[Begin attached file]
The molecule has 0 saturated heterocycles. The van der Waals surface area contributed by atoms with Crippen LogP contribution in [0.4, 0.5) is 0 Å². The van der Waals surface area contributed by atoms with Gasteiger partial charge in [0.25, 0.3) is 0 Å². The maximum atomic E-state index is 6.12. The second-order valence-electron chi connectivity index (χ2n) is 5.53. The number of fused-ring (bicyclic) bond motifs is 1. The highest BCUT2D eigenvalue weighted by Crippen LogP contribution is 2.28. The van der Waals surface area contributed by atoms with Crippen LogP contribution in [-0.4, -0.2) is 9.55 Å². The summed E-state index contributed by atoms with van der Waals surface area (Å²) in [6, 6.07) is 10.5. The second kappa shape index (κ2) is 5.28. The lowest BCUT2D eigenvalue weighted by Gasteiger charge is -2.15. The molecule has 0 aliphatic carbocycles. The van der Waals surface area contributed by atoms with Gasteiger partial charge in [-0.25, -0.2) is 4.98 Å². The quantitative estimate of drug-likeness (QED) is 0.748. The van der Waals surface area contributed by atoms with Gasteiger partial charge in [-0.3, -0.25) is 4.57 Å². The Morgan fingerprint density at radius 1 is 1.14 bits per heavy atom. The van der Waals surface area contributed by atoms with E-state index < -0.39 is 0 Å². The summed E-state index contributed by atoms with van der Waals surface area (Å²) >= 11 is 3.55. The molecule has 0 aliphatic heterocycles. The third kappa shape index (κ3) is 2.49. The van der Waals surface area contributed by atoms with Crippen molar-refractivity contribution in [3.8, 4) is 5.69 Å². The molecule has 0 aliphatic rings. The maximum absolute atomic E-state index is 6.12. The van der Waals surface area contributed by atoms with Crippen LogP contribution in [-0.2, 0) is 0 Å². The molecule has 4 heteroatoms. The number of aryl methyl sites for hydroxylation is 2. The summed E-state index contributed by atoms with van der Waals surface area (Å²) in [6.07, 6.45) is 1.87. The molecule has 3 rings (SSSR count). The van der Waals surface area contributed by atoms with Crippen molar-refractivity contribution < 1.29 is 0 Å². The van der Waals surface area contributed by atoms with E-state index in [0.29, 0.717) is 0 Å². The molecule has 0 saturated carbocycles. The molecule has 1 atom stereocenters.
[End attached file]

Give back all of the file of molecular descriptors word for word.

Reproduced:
The molecule has 0 saturated heterocycles. The van der Waals surface area contributed by atoms with Crippen LogP contribution in [0.4, 0.5) is 0 Å². The van der Waals surface area contributed by atoms with Gasteiger partial charge in [0.25, 0.3) is 0 Å². The maximum atomic E-state index is 6.12. The second-order valence-electron chi connectivity index (χ2n) is 5.53. The number of fused-ring (bicyclic) bond motifs is 1. The highest BCUT2D eigenvalue weighted by Crippen LogP contribution is 2.28. The van der Waals surface area contributed by atoms with Crippen LogP contribution in [-0.4, -0.2) is 9.55 Å². The summed E-state index contributed by atoms with van der Waals surface area (Å²) in [6, 6.07) is 10.5. The second kappa shape index (κ2) is 5.28. The lowest BCUT2D eigenvalue weighted by Gasteiger charge is -2.15. The molecule has 0 aliphatic carbocycles. The van der Waals surface area contributed by atoms with Gasteiger partial charge in [-0.25, -0.2) is 4.98 Å². The quantitative estimate of drug-likeness (QED) is 0.748. The van der Waals surface area contributed by atoms with Gasteiger partial charge in [-0.3, -0.25) is 4.57 Å². The Morgan fingerprint density at radius 1 is 1.14 bits per heavy atom. The van der Waals surface area contributed by atoms with E-state index < -0.39 is 0 Å². The summed E-state index contributed by atoms with van der Waals surface area (Å²) >= 11 is 3.55. The molecule has 0 aliphatic heterocycles. The third kappa shape index (κ3) is 2.49. The van der Waals surface area contributed by atoms with Crippen molar-refractivity contribution in [3.8, 4) is 5.69 Å². The molecule has 0 aliphatic rings. The maximum absolute atomic E-state index is 6.12. The van der Waals surface area contributed by atoms with Crippen LogP contribution in [-0.2, 0) is 0 Å². The molecule has 4 heteroatoms. The number of aryl methyl sites for hydroxylation is 2. The summed E-state index contributed by atoms with van der Waals surface area (Å²) in [6.07, 6.45) is 1.87. The molecule has 3 rings (SSSR count). The van der Waals surface area contributed by atoms with Crippen molar-refractivity contribution < 1.29 is 0 Å². The van der Waals surface area contributed by atoms with E-state index in [0.29, 0.717) is 0 Å². The molecule has 0 saturated carbocycles. The molecule has 1 atom stereocenters.